Rick Smits' "The Puzzle of Left-Handedness" is a clever look at the sociology and science of left-handedness.

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‘The Puzzle of Left-Handedness’

by Rik Smits

Reaktion, 304 pp., $35

Let’s get one thing straight: It’s not weird that 10 percent of the human population is left-handed. It’s weird that 90 percent is right-handed. In all other animals that show handedness (or pawedness or flipperedness), the split is virtually even. So why are humans so lopsided? Nobody really knows.

Sorry, that last line should have carried a spoiler alert, because it gave away the ending — and the middle and the beginning — of “The Puzzle of Left-Handedness.” There are no startling conclusions in this book. And left-handed apologists: Don’t look for any coddling, either. Rik Smits is darned if he’s going to grant southpaws any special powers or status. His basic premise is that left-handers are just people who, you know, favor their left hands. Instead, he takes a rambling tour through the sociology and science of left-handedness through the ages — providing a fair amount of snarky commentary along the way.

Turns out it hasn’t always been that bad for lefties. Oh, sure, the left side of things has long been identified with darkness, magic, illness and death. But all in all humans have conducted surprisingly little persecution of left-handed people, according to Smits. (Well, except for designing scissors, spiral notebooks, power tools and lots of other implements for the tyrannical convenience of the right-handed majority.)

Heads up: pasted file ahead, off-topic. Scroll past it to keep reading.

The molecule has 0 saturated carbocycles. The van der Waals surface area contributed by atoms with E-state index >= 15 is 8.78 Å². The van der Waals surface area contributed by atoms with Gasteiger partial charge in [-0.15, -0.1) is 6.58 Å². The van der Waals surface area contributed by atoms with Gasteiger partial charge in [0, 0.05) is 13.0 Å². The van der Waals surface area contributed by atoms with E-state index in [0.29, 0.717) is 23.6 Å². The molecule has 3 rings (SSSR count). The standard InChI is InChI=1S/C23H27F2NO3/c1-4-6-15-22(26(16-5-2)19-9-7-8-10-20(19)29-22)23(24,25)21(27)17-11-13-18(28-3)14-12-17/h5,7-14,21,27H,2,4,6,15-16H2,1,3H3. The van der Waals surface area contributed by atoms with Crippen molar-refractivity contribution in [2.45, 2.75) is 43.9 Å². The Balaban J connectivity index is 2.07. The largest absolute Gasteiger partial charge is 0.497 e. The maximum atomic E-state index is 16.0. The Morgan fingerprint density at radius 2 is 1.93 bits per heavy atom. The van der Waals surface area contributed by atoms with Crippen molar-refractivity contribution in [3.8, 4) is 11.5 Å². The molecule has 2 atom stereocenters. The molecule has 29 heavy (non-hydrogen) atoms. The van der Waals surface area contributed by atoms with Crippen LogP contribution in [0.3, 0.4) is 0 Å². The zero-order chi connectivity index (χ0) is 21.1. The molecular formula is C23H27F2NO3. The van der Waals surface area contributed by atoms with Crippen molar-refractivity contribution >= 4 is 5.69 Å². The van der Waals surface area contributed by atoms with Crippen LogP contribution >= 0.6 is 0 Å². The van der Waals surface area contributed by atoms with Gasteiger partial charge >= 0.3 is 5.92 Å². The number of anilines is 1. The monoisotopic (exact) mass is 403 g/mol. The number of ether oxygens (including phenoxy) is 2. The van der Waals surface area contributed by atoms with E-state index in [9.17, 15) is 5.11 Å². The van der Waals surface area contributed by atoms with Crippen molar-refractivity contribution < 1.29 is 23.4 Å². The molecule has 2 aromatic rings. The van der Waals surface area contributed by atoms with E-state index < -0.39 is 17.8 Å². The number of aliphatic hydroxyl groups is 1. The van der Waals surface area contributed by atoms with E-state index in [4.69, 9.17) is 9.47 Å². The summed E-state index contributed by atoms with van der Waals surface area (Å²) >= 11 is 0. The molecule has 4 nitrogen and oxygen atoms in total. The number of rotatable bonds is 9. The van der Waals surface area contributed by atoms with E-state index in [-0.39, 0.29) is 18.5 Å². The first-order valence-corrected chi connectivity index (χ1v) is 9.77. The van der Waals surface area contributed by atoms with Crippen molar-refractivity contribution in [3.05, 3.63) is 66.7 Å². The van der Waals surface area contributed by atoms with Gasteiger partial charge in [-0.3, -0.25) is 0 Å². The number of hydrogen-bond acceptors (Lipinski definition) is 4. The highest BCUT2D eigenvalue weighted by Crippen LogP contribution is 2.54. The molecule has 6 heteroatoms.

Smits is no artist (unlike lefty all-stars da Vinci, Michelangelo and Raphael), statesman (unlike the five of seven most recent presidents who were left-handed) or super cool dude (unlike Jimi Hendrix and Paul McCartney), but he is a clever and thorough researcher. “The Puzzle of Left-Handedness” can get pedantic but is sprinkled with enough oddball characters and head-scratching factoids to keep you reading. Or at least 10 percent of you.

Greg Schneider can be reached at schneiderg@washpost.com.